In fact in the early 1960s when these pictures were taken, the daughter would probably be wearing a foundation garment whether she needed to or not.



The Daughter's Girdle

This example is a classic '18-hour' girdle from the 1970s. Observe the detail. It is a very long-leg girdle and possesses all the classic features: the rubbery patterned elastic that always had a slightly blue hue, the silky material between the legs, the oddly contrasting nylon front panel with the chevrons (a throwback to the 'fingertip panels' of the genuine latex girdles and elastic cuff around the bottom of the legs. Amazingly, this girdle is a size 22 - 24 inches. This is a teenage girl's girdle, and like many teenagers, her waist was slim but her thighs were not and the long legs were designed to minimise this. Poor girl, it really is not an attractive garment and that is without the ever-present rubbery odour. Perhaps the mother felt that her daughter was safe in such a garment.

A Gross Support

We received a letter from a lady in Chile regarding a fan-laced corset that she had seen in an antique shop. Apparently, it has been owned by a lady's grandmother but never worn. She referred to our site and found a reference to the corset that was manufactured by 'Gross Supports' (not the most flattering of names, but certainly a flattening garment). The corset was being advertised as from the 1950s. The lady asked us to check this out and sent us some detailed pictures of the corset. It took a bit of detective work to figure out the date of the corset. Here is our correspondence:

I am a dress historian from Chile and I have a question! I found a corset in a antique shop in Santiago and it is the one that has the GROSS SUPPORT label, it is very similar to the picture you posted (see link above), same fabric and it has never been worn. Do you know the date???? They told me 1950s? But I want to be sure, do you have any other information about it??

I have looked closely at the Gross corset picture on my web-site. The corset design certainly goes back to the 1950s and the rubber-based coarse elastic panels also indicate 1950s, however, the suspenders are more 1960s -70s. Check the elastic and suspenders of the antique corset that you have found. The coarser the elastic, the older the corset. If the suspenders have a metal central pin, that is another older indication. Another clue to age is the more exotic fabrics that were used. Unfortunately, some manufacturers like Jenyns, used old unused parts to construct corsets well into the 1980s. Suspenders in particular were often replaced by the wearer with more modern items as the original parts wore out. It is a common mistake of antique shops to estimate garments older than they really are. I would really have to see some photos of the corset to make a decent estimate of age.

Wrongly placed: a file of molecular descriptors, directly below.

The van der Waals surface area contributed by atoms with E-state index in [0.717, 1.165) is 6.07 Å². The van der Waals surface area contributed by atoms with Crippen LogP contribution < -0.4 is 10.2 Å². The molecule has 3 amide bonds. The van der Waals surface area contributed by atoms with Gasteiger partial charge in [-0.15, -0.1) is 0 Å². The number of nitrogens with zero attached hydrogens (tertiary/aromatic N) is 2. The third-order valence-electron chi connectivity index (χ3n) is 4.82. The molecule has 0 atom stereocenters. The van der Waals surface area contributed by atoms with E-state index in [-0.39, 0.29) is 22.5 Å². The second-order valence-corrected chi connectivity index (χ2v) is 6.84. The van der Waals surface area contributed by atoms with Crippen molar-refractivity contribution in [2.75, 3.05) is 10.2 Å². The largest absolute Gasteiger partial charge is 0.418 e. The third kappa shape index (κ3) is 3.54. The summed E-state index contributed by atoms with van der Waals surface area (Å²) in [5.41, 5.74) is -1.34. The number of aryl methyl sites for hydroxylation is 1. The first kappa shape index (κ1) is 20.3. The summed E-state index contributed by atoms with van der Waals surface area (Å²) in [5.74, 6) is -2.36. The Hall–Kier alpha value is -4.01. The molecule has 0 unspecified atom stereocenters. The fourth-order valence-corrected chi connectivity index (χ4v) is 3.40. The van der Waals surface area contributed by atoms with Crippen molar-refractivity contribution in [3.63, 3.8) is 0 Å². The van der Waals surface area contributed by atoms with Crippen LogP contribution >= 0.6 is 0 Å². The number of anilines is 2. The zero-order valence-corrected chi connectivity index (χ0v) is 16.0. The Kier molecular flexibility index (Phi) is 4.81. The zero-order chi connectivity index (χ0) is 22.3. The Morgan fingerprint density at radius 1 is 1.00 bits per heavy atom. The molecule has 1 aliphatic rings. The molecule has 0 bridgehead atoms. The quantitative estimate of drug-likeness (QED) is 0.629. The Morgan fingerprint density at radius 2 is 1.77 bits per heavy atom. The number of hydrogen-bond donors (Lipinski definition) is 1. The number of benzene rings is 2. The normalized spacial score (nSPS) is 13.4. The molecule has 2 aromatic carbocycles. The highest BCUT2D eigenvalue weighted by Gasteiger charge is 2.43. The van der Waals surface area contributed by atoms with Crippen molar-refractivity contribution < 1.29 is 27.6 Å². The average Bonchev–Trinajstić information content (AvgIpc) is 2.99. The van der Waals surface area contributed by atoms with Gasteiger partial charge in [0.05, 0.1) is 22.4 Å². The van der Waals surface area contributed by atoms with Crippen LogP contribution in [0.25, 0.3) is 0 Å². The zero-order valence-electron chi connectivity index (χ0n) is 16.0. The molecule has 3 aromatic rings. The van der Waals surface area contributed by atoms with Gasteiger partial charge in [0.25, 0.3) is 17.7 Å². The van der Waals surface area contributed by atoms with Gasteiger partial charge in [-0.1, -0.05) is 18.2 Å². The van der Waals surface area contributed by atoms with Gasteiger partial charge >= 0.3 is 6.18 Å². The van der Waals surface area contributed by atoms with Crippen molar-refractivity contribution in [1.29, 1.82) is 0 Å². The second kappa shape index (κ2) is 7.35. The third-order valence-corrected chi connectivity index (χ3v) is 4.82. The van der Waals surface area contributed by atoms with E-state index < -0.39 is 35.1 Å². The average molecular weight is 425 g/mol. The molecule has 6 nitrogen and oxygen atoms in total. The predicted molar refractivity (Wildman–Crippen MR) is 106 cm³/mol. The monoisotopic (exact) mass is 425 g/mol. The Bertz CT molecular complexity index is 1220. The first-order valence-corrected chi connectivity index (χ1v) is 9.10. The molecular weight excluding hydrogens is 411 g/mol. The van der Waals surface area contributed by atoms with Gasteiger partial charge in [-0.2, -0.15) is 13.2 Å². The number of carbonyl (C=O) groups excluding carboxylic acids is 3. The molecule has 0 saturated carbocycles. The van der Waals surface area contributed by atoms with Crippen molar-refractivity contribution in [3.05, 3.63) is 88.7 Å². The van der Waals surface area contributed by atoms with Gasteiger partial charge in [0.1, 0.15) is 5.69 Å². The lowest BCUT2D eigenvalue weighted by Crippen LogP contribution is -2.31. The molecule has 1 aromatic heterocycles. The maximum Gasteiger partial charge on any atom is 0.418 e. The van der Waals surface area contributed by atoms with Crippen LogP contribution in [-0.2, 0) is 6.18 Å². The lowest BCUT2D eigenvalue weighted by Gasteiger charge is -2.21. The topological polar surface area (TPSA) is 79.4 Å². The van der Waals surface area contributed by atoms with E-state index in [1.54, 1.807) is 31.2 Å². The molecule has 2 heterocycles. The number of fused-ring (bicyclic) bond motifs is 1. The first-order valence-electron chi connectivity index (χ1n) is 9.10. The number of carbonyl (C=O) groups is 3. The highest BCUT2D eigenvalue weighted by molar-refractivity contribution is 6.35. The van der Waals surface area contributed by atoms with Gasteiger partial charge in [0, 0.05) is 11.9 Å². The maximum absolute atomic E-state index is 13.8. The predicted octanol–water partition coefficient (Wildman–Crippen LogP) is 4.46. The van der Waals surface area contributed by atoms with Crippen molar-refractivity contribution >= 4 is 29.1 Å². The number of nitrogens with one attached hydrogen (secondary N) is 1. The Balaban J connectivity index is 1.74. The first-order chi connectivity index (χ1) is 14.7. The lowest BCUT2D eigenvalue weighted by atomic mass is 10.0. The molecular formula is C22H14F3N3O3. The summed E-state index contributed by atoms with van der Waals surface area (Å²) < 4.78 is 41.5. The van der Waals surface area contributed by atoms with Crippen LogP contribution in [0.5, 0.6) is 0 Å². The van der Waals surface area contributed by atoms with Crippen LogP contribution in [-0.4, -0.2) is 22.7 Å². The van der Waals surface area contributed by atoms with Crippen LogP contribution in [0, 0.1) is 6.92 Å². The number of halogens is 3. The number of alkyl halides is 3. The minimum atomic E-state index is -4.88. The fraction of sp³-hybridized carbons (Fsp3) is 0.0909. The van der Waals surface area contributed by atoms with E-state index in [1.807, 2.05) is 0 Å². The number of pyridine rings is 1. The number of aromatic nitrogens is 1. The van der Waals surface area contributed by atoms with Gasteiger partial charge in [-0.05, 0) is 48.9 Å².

Dear Ivy, here are the pictures. I have realized it is different from the one you posted online. I think the elastic is more recent than 50s. And it doesn't have suspenders. Let me know what you think! 

The corset is unused

Thank you for the detailed pictures. The corset seems to be a 'CAMP clone', the lacers are typical CAMP. As you say, the elastic is lycra-based that dates the corset to the 1960s onwards. CAMP made these corsets in America, Germany and Holland well into the 1990s, however, the fabric would suggest 1970s - 1980s. This is not a 1950s article. I'm unsure whether GROSS is actually Australian although this is where the only other example came from. It sounds Germanic, but then the label would not say 'support'. It seems to be a CAMP made under licence and Jenyns latterly had that relationship.

I would think that Gross was an Australian brand because the "support" word is over a figure shaped as Australia. Good point!

How did it get to Chile? Perhaps the grandmother that owned it travelled in the 1980s or even 1990s to Australia and purchased a 'deadstock' item. My corsetiere years ago told me of clients who had bought deadstock corsets that simply did not fit. The lack of suspenders suggests that the corset was purchased in the post-stocking era, but it didn't fit and was left unworn.

My conclusion: This is a 1970s corset that was eventually sold in the late 1980s.

I hope this helps. It has been interesting to consider the provenance of this item.